I was diagnosed with type 1 diabetes (T1D) when I was 9 years old.  One day I was a considered a healthy child and the next I was I learning how to manage a life-changing and chronic disease.  My parents were bombarded with books and other resources on how to treat my disease and how to help me cope with this condition.  The organization that emerged from the chaos was JDRF.  My mom first heard about it at her support group of mothers of children with T1D called The Sugar Mommas.  At the time JDRF’s formal name was the Juvenile Diabetes Research Foundation, but today it is simply JDRF to reflect the organization’s commitment to helping the entire T1D community.  I will be a lifelong supporter of JDRF as they work towards their mission of curing T1D.

JDRF’s overarching goal is to improve the lives of individuals with and individuals affected by type 1 diabetes.  A major part of this is improving treatment and searching for a cure. JDRF is the leading funder in type 1 diabetes research worldwide.  It is currently funding research in 34 different states and 20 different countries.  About $37M of JDRF funding is granted in the state of Massachusetts alone. Here at The Vaccine and Immunotherapy Center (VIC) at Massachusetts General Hospital, we are working on one of the 43 projects that are currently receiving JDRF funding within the state. However, an equally as significant part of JDRF’s mission is supporting the children, teens, and adults through their diagnosis, their relationships, and their daily lives.  This organization provides a community and support system for families affected by this disease, as well as internship opportunities.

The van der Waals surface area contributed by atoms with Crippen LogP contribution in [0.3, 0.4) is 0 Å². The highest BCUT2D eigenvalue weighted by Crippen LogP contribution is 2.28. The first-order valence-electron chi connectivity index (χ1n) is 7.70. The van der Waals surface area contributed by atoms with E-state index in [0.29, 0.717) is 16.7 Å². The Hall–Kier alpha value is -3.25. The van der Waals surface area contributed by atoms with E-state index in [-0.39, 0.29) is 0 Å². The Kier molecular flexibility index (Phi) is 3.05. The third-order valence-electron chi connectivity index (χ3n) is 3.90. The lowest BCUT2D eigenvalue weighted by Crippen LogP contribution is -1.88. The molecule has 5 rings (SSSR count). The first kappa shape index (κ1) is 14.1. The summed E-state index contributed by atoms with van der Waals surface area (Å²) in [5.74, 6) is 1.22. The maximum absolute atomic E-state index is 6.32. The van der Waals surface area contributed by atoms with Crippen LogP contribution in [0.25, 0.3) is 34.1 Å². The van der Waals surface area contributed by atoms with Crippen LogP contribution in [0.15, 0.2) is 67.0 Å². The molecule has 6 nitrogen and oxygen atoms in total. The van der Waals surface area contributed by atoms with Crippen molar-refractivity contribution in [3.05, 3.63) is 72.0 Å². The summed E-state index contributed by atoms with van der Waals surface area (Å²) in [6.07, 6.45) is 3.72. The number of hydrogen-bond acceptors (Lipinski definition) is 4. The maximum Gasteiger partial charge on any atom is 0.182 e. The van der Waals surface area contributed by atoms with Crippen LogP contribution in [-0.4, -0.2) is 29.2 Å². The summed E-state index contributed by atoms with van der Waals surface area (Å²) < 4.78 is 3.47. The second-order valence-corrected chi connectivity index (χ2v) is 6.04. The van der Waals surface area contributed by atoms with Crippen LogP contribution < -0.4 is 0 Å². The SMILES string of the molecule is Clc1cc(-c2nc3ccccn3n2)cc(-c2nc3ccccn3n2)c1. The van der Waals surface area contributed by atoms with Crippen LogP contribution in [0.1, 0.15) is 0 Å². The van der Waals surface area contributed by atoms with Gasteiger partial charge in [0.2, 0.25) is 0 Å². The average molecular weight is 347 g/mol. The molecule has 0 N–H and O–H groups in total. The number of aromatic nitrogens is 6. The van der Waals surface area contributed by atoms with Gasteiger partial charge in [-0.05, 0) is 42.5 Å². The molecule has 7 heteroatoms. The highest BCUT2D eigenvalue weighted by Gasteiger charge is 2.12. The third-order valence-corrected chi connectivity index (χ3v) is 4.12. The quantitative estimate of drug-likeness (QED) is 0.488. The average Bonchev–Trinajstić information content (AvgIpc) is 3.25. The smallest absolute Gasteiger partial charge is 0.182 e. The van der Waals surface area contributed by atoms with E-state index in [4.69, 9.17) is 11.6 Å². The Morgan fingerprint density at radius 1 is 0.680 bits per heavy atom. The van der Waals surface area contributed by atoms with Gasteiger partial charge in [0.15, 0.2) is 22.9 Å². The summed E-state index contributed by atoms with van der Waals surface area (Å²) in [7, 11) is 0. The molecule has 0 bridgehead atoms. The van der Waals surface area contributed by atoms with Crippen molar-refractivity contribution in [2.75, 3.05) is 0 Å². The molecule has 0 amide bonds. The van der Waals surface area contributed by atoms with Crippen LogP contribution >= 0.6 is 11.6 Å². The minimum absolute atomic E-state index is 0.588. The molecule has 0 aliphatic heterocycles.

I first saw information about the JDRF Students with Diabetes Internship on Facebook.  I applied on a whim, thinking if I could find a local opportunity in Virginia, I would take it.  However, when I was contacted by VIC in January of this year, I was shocked.  I knew there was no way I could pass up an opportunity to intern in Boston, one of the biotech hubs of the country.  So, I accepted the offer and set my accommodations. Now here I am finishing up my last couple weeks.

My time here at VIC has been nothing less than life-changing.  I came here simply to gain some exposure to laboratory research, but I am leaving with a wide array of experiences.  I have particularly enjoyed working directly with the JDRF funded project.  For the first time stem cell derived beta cells are being implanted into large animal models in hopes of reversing diabetes.  From refining my skill of reading scientific papers to celebrating an academic promotion of one of the senior scientists over bubbly on a Friday afternoon, I have gained much more from this experience than I ever could have imagined.

Perhaps the most unexpected part of my experience at VIC was the VIC Polo Classic that was held on July 29th.  I had never seen the sport of polo played.  All that I knew about the sport, I learned from the polo scene in Pretty Woman. The event was held on a beautiful Sunday.  It was an afternoon full of class and great conversation.

I was honored to learn that I was chosen as the 2018 Will Tankard Scholar. Each summer this scholarship is given to a VIC summer intern to memorialize the former USA polo player. Will lost his life on his way to this match 3 years ago.  He is described as being courageous and kind-hearted. I am honored to have received this award and to meet Will’s stepbrother, Nick Snow. This award recognizes the courage it takes for me to live with T1D every day, and I plan on memorializing him by continuing to push myself towards life and career goals.

Rachel Shulmister

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